talks with gurdjieff
george ivanovich gurdjieff (1866-1949)

new york, march 13, 1924

self-observation is very difficult. the more you try, the more clearly you will see this.

at present you should practice it not for results but to understand that you cannot observe yourselves. in the past you imagined that you saw and knew yourselves.

i am speaking of objective self-observation. objectively you cannot see yourselves for a single minute, because it is a different function, the function of the master.

if it seems to you that you can observe yourselves for five minutes, this is wrong; if it is for twenty minutes or for one minute—it is equally wrong. if you simply realize that you cannot, it will be right. to come to it is your aim.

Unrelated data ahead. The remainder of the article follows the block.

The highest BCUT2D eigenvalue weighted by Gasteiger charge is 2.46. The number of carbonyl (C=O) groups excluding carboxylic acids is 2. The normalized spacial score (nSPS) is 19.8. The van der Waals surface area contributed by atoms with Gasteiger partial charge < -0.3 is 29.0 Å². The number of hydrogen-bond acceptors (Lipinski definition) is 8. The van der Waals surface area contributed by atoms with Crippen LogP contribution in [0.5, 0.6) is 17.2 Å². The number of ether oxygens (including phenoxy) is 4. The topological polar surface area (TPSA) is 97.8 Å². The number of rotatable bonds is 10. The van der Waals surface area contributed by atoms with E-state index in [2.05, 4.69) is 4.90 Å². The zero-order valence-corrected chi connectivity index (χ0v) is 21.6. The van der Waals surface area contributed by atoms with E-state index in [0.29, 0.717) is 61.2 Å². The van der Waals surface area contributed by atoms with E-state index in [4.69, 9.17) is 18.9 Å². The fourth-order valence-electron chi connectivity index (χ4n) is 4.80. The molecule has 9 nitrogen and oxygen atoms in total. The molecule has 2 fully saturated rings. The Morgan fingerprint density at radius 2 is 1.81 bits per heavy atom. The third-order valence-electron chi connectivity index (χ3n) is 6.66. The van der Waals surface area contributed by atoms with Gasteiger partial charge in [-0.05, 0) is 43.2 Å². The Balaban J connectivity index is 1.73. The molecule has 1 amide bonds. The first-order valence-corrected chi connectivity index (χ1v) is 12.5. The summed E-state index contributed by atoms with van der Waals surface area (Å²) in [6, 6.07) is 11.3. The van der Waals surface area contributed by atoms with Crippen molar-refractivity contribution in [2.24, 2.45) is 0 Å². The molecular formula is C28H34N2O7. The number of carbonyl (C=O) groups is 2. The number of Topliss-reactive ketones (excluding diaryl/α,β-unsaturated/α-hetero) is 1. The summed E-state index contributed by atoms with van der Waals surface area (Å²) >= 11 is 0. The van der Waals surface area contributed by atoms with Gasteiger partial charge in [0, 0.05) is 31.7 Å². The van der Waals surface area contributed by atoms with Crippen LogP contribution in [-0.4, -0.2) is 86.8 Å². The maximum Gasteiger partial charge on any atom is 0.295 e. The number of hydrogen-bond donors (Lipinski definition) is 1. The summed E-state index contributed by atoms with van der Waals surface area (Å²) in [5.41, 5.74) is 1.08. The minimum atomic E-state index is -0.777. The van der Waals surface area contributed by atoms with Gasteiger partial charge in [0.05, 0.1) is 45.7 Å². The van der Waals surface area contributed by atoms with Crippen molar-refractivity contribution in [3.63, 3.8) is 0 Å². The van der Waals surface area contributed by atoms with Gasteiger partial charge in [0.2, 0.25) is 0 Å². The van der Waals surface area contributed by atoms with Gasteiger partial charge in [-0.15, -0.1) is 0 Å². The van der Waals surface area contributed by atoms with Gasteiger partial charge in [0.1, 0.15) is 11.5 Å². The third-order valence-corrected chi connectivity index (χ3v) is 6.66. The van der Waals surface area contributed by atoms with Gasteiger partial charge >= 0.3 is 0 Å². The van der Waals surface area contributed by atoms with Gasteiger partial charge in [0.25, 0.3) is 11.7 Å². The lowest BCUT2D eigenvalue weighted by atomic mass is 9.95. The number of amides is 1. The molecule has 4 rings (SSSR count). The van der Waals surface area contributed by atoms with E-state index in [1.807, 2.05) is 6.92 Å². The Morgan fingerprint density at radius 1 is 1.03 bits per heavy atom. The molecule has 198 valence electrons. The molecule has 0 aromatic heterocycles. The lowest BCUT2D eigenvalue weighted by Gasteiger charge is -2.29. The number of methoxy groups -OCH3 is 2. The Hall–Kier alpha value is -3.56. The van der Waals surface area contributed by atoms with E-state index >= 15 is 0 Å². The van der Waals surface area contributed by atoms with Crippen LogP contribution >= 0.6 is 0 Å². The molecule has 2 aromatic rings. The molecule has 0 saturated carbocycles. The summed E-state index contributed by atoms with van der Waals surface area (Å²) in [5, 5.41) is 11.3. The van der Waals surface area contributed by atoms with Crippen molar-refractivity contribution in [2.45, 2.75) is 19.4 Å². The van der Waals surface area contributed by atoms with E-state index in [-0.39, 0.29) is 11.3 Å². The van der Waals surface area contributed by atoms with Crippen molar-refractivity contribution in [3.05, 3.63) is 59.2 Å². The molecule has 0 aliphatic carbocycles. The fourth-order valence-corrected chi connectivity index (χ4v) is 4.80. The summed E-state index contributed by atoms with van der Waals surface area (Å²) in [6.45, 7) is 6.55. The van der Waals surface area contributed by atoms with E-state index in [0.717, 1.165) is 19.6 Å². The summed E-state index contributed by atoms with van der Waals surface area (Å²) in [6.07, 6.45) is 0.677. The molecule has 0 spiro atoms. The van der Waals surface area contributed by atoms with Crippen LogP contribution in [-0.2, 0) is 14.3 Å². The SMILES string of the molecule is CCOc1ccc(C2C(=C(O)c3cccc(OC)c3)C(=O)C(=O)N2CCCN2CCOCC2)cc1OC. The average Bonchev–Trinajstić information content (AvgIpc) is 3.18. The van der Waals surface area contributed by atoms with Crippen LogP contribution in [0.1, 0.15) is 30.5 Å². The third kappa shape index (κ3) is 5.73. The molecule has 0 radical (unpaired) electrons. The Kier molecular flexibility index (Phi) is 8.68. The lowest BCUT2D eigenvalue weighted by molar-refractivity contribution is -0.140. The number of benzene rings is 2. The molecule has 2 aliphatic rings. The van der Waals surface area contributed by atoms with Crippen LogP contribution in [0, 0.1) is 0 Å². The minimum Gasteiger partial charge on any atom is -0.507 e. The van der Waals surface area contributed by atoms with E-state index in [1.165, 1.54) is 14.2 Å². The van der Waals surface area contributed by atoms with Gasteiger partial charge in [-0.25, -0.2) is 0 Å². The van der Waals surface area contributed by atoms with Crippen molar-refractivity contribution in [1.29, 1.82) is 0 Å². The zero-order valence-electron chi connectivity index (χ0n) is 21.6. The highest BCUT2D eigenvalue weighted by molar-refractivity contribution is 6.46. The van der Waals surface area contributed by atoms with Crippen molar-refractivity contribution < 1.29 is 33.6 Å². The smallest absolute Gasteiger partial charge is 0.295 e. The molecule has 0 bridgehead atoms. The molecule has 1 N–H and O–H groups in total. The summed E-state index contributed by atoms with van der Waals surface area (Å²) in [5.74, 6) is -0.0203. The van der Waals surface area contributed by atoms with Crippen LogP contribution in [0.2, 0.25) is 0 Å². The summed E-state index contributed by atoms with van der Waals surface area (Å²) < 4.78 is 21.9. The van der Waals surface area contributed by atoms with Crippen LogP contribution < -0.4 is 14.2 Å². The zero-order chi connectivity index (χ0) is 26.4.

to achieve this aim, you must try and try.

when you try, the result will not be, in the true sense, self-observation. but trying will strengthen your attention, you will learn to concentrate better. all this will be useful later. only then can one begin to remember oneself.

if you work conscientiously, you will remember yourselves not more but less, because self-remembering requires many things. it is not so easy, it costs a great deal.

the exercise of self-observation is sufficient for several years. do not attempt anything else. if you work conscientiously, you will see what you need.

at present you have but one attention, either in the body or the feeling.